Male Lance-tailed Manakins Team Up In Courtship Display – April 19, 2018

Check out this dizzying courtship display from the male alpha-beta pair on cam. Did you know that the Lance-tailed Manakins' courtship display includes both solo and paired male displays, including up to eleven unique display elements? That's quite a repertoire!

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This cam shows one display perch in a population of Lance-tailed Manakins on Isla Boca Brava, Chiriquí, Panamá, that has been monitored intensively since 1999. Lance-tailed Manakins are small passerine birds in the family Pipridae that live in secondary growth forests of Western Panama, Columbia, and Venezuela. Male Lance-tailed Manakins are black with a blue back and red crest; females are olive-green with orange legs, and have an orange or red crest. Young males initially look like females, but pass through two intermediate subadult plumages before attaining adult coloration in their 4th year after hatching. Lance-tailed Manakins are primarily frugivorous, and manakins as a group are important seed dispersers in tropical forests.

Courtship and Breeding

Lance-tailed Manakins, like other species in the genus Chiroxiphia, court females using complex multi-male displays. The webcam shows one display perch in the display area of one pair of males. However, these two males also perform displays on two other perches in their display area, albeit less frequently. The monitored region consists of 29 males and their display partners, with display areas of adjacent alphas usually separated by at least 50 meters. This concentration of male display areas is called a “lek,” and females visit the lek to evaluate lots of males prior to choosing whom to breed with.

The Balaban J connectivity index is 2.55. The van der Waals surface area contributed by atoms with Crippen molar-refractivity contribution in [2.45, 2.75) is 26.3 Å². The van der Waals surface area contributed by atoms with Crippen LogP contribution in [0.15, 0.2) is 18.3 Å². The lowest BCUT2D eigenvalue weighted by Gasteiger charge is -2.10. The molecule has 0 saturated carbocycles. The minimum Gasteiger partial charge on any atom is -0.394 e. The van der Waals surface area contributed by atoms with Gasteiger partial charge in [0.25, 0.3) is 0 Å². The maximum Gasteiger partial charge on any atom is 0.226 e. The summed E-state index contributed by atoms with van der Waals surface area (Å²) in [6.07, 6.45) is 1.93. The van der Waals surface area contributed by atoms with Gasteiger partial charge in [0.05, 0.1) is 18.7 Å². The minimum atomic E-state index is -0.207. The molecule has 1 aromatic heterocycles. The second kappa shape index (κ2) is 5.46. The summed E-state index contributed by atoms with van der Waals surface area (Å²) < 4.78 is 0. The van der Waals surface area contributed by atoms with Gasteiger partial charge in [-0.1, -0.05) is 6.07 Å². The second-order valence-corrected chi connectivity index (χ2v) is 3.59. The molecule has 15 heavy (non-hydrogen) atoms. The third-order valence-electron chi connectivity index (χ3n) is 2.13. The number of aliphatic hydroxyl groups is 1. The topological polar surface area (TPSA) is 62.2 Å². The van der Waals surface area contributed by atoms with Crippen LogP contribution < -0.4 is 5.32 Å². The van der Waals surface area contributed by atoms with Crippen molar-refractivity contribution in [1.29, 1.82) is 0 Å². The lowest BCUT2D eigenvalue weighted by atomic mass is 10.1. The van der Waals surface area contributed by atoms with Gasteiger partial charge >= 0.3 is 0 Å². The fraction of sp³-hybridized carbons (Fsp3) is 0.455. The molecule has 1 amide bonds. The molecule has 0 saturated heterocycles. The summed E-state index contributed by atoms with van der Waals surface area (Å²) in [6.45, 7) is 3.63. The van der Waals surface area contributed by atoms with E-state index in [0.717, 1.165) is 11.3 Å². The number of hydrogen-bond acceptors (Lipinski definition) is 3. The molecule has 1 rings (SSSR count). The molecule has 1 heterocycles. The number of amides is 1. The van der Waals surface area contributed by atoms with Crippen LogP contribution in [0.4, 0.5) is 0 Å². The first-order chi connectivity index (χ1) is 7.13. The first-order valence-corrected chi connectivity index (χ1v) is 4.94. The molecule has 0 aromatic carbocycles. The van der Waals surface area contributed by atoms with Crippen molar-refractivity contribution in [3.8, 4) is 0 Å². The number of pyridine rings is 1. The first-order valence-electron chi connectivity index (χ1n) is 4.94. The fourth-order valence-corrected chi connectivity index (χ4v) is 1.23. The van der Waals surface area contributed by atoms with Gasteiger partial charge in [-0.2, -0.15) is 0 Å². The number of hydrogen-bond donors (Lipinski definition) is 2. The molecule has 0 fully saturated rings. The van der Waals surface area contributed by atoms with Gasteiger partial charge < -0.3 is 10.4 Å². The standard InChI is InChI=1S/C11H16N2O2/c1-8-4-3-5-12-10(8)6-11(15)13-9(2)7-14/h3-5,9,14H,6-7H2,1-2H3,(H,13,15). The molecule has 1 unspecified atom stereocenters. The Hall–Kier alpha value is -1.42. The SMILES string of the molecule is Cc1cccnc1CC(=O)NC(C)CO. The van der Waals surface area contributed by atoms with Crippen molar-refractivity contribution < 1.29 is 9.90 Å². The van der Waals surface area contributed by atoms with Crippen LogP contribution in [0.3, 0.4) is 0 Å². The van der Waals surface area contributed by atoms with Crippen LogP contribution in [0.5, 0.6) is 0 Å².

Male Lance-tailed Manakins form long-term two-male alliances. Partners perch side-by-side in tall trees to sing duet songs. When a female approaches, they perform a dance of coordinated leaps and butterfly-like flights on the display perch. Displays that happen right before copulation are often performed only by the alpha male, but if both males are present the beta male typically leaves the area several minutes before the final stages of courtship and mating. The most eye-catching display is the “backwards leapfrog” in which the two males leap alternately over one another as the female watches at close range. Bouts of leapfrog display often end with a sharp “eek” by the alpha male, and one display can include many bouts of leaping – and eeking.

Male Manakin Breeding Success

Color-banding and behavioral monitoring in this population has shown that the dominant “alpha” male and his subordinate “beta” partner may remain together for up to six years. With very rare exceptions, only alpha males reproduce. Why do betas cooperate rather than striking off on their own? Being a beta increases a male’s chance of becoming alpha, but many males die while “waiting in the wings” and never have the chance to be alpha. Interestingly, some males skip beta status altogether and assume alpha roles early in life, and those males are approximately as successful (as measured by genetic paternity) as males who spend years as betas. Current research in this study population investigates why males vary in the routes they take to attaining alpha status.

Female Choice on the Lek

Female Lance-tailed Manakins move widely among display areas in this lek mating system, typically observing displays by 4-6 pairs of males before choosing their mates. After mating, females nest outside of their mate’s display area and raise their young without any male assistance. Though males apparently contribute only sperm to their offspring, mate choice matters: the offspring of more genetically diverse males are more likely to survive.
Read more about Lance-tailed Manakins in the Neotropical Birds Online species account at
Duration: 5 Minute, 29 Second
Rating: 5.0 - Excellent
Published: 9 Month Ago
Author: Cornell Lab Bird Cams
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